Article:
If there are already demands in place where you are, we'd encourage you to push for an inclusion of more focus on these goals. If not you may still need to adjust the document below to meet your local conditions for various reasons. But we should all be able to agree on what the major issues are here, and the more we can speak as a united voice with a united mission, the more successful we can be. There is very little in here that is specific to California, so comrades in other states can also use this as a model.

Here are our demands:

  1. An end to torture of all prisoners, including an end to the use of Security Housing Units (SHU) as long-term isolation prisons.

    Basic humyn needs are centered around 1) healthy food and water, 2) fresh air and exercise, 3) clothes and shelter from the elements and 4) social interactions and community with other humyns. It is the SHU's failure to provide for these basic needs that have led people around the world to condemn long-term isolation as torture. Therefore we demand that the following minimum standards be met for all prisoners:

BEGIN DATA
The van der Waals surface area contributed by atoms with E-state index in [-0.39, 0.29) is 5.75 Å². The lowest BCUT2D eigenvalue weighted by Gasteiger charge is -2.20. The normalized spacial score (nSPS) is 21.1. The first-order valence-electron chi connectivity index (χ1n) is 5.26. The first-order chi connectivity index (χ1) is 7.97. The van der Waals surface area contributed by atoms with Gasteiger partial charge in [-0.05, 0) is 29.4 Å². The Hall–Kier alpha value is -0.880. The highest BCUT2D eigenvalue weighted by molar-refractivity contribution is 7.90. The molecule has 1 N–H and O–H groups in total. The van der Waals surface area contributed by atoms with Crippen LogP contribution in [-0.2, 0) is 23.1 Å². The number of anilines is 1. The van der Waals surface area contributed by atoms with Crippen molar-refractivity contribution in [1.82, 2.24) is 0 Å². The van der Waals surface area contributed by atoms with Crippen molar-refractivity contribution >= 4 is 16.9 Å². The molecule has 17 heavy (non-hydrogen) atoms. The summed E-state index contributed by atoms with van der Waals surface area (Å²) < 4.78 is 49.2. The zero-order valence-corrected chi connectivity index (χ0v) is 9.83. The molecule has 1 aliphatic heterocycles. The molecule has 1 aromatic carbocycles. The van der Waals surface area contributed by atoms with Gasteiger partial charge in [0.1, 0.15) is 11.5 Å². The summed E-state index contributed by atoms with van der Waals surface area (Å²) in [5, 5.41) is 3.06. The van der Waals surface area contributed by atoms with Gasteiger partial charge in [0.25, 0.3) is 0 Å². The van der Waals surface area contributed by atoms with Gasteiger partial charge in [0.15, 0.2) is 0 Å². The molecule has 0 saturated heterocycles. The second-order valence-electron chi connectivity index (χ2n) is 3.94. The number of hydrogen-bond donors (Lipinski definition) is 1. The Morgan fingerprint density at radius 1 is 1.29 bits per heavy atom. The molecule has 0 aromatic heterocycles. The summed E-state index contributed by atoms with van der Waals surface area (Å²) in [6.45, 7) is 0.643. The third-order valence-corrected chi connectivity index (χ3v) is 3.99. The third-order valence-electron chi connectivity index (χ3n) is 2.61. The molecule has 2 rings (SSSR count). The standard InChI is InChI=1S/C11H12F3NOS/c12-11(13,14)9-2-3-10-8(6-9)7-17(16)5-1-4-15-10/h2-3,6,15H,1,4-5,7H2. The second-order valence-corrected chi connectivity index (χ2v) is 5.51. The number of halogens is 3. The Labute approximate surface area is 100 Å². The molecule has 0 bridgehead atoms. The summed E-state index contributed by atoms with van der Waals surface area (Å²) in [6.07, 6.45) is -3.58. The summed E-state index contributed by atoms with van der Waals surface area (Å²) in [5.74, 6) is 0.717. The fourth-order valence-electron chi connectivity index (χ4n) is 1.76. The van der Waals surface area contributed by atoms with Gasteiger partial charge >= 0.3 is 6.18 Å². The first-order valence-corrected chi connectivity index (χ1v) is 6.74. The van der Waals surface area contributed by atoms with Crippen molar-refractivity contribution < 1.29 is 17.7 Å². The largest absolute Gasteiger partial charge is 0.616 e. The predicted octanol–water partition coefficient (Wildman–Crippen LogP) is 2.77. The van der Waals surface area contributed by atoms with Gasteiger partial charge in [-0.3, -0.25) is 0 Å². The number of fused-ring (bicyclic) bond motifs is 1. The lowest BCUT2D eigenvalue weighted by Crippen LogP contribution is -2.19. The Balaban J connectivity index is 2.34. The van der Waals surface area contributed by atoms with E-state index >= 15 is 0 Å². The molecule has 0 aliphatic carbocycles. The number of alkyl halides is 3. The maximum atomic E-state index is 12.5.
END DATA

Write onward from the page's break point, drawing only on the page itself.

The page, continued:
1. no prisoner should be held in Security Housing Units for longer than 30 days. Rehouse all prisoners currently in SHU to mainline facilities.
    2. interaction with other prisoners every day
    3. time spent outdoors with space and basic equipment for exercise every day
    4. healthy food and clean water every day
    5. proper clothing and climate control
    6. an end to the use of and threat of violence by staff against prisoners who have not made any physical threat to others
    7. access to phone calls and contact visits with family at least once a week
    8. timely and proper health care
    9. ability to engage in productive activities, including correspondence courses and hobby crafts
    10. a meaningful way to grieve any abuses or denial of the above basic rights

  2. Freedom of association.

    As social beings, people in prison will always develop relationships with other prisoners. We believe positive and productive relationships should be encouraged. Currently the CDCR makes it a crime punishable by torture (SHU) to affiliate with certain individuals or organizations. This is contrary to the judiciary's interpretation of the First Amendment of the U.S. Constitution. We demand that prisoners of the state of California only be punished for violating the law, and that there be:

    1. no punishment based on what books one reads or has in their possession
    2. no punishment for jailhouse lawyering for oneself or for others, for filing grievances or for any challenges to conditions of confinement through legal means